Elasticity is part of the IB Syllabus for microeconomics.
Price Elasticity of DemandEdit
The price elasticity of demand measures the change in quantity demand and the price change of a good.It reveals the percent change in quantity demanded in response to a one percent change in price.
• Possible range of values:
- If Ped = 0 then demand is perfectly inelastic. This means that demand does not change at all when the price changes – the demand curve will be vertical.
- If Ped is between 0 and 1 then demand is inelastic. Producers know then the change in demand will be proportionately smaller than the percentage change in price.
- If Ped = 1 , then demand is said to be unit elastic, or perfectly elastic. A 25% rise in price would lead to a 25% contraction, or decrease, in demand. A point that is unit elastic in all directions also represents the quantity and price that will provide maximum revenue.
- If Ped > 1, then demand responds more than proportionately to a change in price i.e. demand is elastic. For example a 10% increase in the price of a good might lead to a 20% drop in demand. The price elasticity of demand for this price change is –1.5.
- The sign of the number does not matter. Use the absolute value.
Values for price elasticity of demand can range from 0 (Figure 1) to infinity (Figure 2).
If PED is 0, the quantity of demand will not change no matter how much price shifts (Figure 1). If PED is infinity, price remains constant no matter how the quantity changes (Figure 2).
• Varying elasticity along a straight-line D curve 
which can be found on the link above.
• Determinants of price elasticity of demand...
1. Number of close substitutes for a good and the quality/rarity of the product.
2. Cost of switching between different products.
3. Time period allotted for following a change in price.
4. Rarity of the good or the degreee of necessity.
5. Percentage of a consumer's income allocated to spend on the good.
6. Relative availability of the good.
Elasticity can be thought of as a rubber band. A rubber band can be elastic- stretching a lot with some force- inelastic, stretching little with the same force, unit elastic- stretching proportionally to the force used, or perfectly inelastic- not stretching at all no matter how much force is put on it. For elasticity of demand, force would be the change in price, and how much it stretches would be the change in quantity demanded. If the price of a good changes, it can either have a small, large, or even no effect on the quantity demanded. This is due to the above determinants. For example the number of close substitutes for the good.
Cross Elasticity of DemandEdit
- Definition: The cross elasticity of demand measures the reactiveness or responsiveness of demand for one good, compared to the change in the price of another good, due to compatibly between the two goods or services.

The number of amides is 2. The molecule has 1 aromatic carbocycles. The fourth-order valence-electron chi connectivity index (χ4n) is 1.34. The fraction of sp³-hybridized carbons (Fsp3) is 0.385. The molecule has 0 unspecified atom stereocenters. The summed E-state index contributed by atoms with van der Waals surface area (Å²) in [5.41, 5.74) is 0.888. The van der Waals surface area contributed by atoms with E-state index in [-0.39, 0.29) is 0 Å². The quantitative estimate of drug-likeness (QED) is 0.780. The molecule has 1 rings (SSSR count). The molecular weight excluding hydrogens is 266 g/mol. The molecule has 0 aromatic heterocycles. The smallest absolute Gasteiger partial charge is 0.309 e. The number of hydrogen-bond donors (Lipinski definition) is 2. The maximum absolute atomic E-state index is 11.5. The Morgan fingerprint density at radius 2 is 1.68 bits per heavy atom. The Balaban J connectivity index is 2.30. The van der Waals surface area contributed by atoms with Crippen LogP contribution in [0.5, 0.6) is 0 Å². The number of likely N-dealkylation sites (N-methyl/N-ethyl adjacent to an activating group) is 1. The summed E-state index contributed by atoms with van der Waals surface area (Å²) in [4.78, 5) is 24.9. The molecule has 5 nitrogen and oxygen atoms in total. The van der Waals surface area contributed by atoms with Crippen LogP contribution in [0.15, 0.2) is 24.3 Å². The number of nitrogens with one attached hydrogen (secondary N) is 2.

- Formula: PEDx,y =Percentage change in quantity demanded / percentage change in price
- To Calculate % change in Quantity of X, use the following formula:
[QDemand(NEW) - QDemand (OLD)]
To calculate % change in Price of Y, use the following formula:
Example: 700,000= Q(new) of X, and 500,000= Q(old) of X. P(new) of Good Y = $10 , P(old) of Good Y = $9
(700,000-500,000) = 2
(10-9) / (9) = 1/9.
Then replace the values into the PEDx,y formula: (2/5) / (1/9) = 3.6
PEDx,y = 3.6 for Goods X and Y
- Significance of sign with respect to complements and substitutes: If the cross elasticity of demand is positive then the two goods being compared are substitutes. If the two goods are substitutes, then theoretically if the demand of one good decreases, then the other increases.
If it is negative the goods are compliments. If two goods are compliments, when the demand for one good rises, the other will too. ex: Peanut Butter & Jelly
If the absolute value of the cross elasticity of demand is more than one, then the relationship between the goods is strong. If the absolute value is less than one, the goods have a weak relationship, this means a change in price in one good will have a small effect on quantity demanded of another.
- Example: Apple Ipod and MP3 Players are substitute goods; they provide the same type of service, so either one can be used for the same task and they compete with eachother in the same catagory.
- Example: Apple Ipods and Apple Headphones are complementary goods because the head phones help you enjoy the service (music/sound) provided by the ipod.
Income Elasticity of DemandEdit
Definition: the Income Elasticity of Demand measures the change in the quantity demanded of a good, for a change in income. Income Elasticity of Demand is quantifed with the formula % change in quantity demanded divided by the % change in real income. Income Elasticity of Demand referrers to inferior and normal goods that shows the diffrence between necessary goods and a luxury or superior goods.
- Income Elasticity of Demand=
% change in Quantity demanded
% change in real income
(Income elasticity of Demand can be abbreviated as yED)
Example: In the year 2000, the quantity demanded of computers was 15000 when income was 40000 dollars a year. The year 2005, quantity demanded of computers rose to 20000 and income rose to 50000 a year. What is yED
20000-15000/15000----------> 5000/15000= 33% rise
50000-40000/40000---------> 10000/40000= 25% rise
0.33/ 0.25= 1.32 yED= 1.32
- Normal goods are goods for which demand increases when income increases, and then falls when income decreases, but the price is always the same. A normal good also has an income elasticity of demand that is positive, but is less than one. Note that goods with an income elasticity of demand that is greater than one are luxury goods.
- Normal goods are in direct relation to income. "Cars" are a great example of this. As your real income increases, the demand of cars will increase because you have more money. As your real income decreases, the demand of cars will decrease because you do not have the money for a car. Therefore, cars are normal goods.
- Ex: A worker's income doubles from $20,000 to $45,000. When their income rises they will but more normal goods, and less inferior goods. It is also true that they will increase overall consumption of goods, regardless of which type they are.
• Inferior goods: